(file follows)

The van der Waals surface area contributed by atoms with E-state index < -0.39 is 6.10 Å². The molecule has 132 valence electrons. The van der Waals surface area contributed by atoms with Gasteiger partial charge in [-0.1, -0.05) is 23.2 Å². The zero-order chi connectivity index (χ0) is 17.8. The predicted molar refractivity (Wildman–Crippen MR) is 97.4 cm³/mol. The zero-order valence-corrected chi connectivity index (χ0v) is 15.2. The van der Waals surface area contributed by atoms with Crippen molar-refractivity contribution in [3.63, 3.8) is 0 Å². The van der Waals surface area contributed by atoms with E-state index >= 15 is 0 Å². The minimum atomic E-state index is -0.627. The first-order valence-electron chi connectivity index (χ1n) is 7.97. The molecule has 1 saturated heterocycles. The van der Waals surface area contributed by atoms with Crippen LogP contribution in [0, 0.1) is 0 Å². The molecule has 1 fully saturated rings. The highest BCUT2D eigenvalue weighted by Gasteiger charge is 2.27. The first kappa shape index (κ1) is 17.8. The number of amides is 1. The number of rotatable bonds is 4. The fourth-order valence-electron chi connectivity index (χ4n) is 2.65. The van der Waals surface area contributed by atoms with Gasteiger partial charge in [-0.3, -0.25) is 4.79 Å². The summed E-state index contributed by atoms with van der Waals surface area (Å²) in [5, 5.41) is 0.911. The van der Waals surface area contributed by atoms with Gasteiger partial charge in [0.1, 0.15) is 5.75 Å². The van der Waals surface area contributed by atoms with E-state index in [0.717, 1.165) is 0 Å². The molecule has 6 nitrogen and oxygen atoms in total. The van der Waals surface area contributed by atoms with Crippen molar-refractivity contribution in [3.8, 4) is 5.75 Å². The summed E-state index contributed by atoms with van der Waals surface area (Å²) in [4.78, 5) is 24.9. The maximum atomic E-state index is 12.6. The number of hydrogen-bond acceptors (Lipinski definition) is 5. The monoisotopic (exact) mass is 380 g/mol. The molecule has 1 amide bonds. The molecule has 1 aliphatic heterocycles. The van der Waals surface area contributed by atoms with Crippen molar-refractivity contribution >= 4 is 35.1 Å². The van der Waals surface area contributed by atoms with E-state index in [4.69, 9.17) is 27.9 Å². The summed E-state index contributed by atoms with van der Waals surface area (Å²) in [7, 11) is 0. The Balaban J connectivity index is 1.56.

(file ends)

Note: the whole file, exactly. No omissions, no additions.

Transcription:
The van der Waals surface area contributed by atoms with E-state index < -0.39 is 6.10 Å². The molecule has 132 valence electrons. The van der Waals surface area contributed by atoms with Gasteiger partial charge in [-0.1, -0.05) is 23.2 Å². The zero-order chi connectivity index (χ0) is 17.8. The predicted molar refractivity (Wildman–Crippen MR) is 97.4 cm³/mol. The zero-order valence-corrected chi connectivity index (χ0v) is 15.2. The van der Waals surface area contributed by atoms with Crippen molar-refractivity contribution in [3.63, 3.8) is 0 Å². The van der Waals surface area contributed by atoms with E-state index >= 15 is 0 Å². The minimum atomic E-state index is -0.627. The first-order valence-electron chi connectivity index (χ1n) is 7.97. The molecule has 1 saturated heterocycles. The van der Waals surface area contributed by atoms with Crippen LogP contribution in [0, 0.1) is 0 Å². The molecule has 1 fully saturated rings. The highest BCUT2D eigenvalue weighted by Gasteiger charge is 2.27. The first kappa shape index (κ1) is 17.8. The number of amides is 1. The number of rotatable bonds is 4. The fourth-order valence-electron chi connectivity index (χ4n) is 2.65. The van der Waals surface area contributed by atoms with Gasteiger partial charge in [-0.3, -0.25) is 4.79 Å². The summed E-state index contributed by atoms with van der Waals surface area (Å²) in [5, 5.41) is 0.911. The van der Waals surface area contributed by atoms with Gasteiger partial charge in [0.1, 0.15) is 5.75 Å². The van der Waals surface area contributed by atoms with E-state index in [0.717, 1.165) is 0 Å². The molecule has 6 nitrogen and oxygen atoms in total. The van der Waals surface area contributed by atoms with Crippen molar-refractivity contribution in [3.8, 4) is 5.75 Å². The summed E-state index contributed by atoms with van der Waals surface area (Å²) in [4.78, 5) is 24.9. The maximum atomic E-state index is 12.6. The number of hydrogen-bond acceptors (Lipinski definition) is 5. The monoisotopic (exact) mass is 380 g/mol. The molecule has 1 amide bonds. The molecule has 1 aliphatic heterocycles. The van der Waals surface area contributed by atoms with Crippen molar-refractivity contribution >= 4 is 35.1 Å². The van der Waals surface area contributed by atoms with E-state index in [4.69, 9.17) is 27.9 Å². The summed E-state index contributed by atoms with van der Waals surface area (Å²) in [7, 11) is 0. The Balaban J connectivity index is 1.56.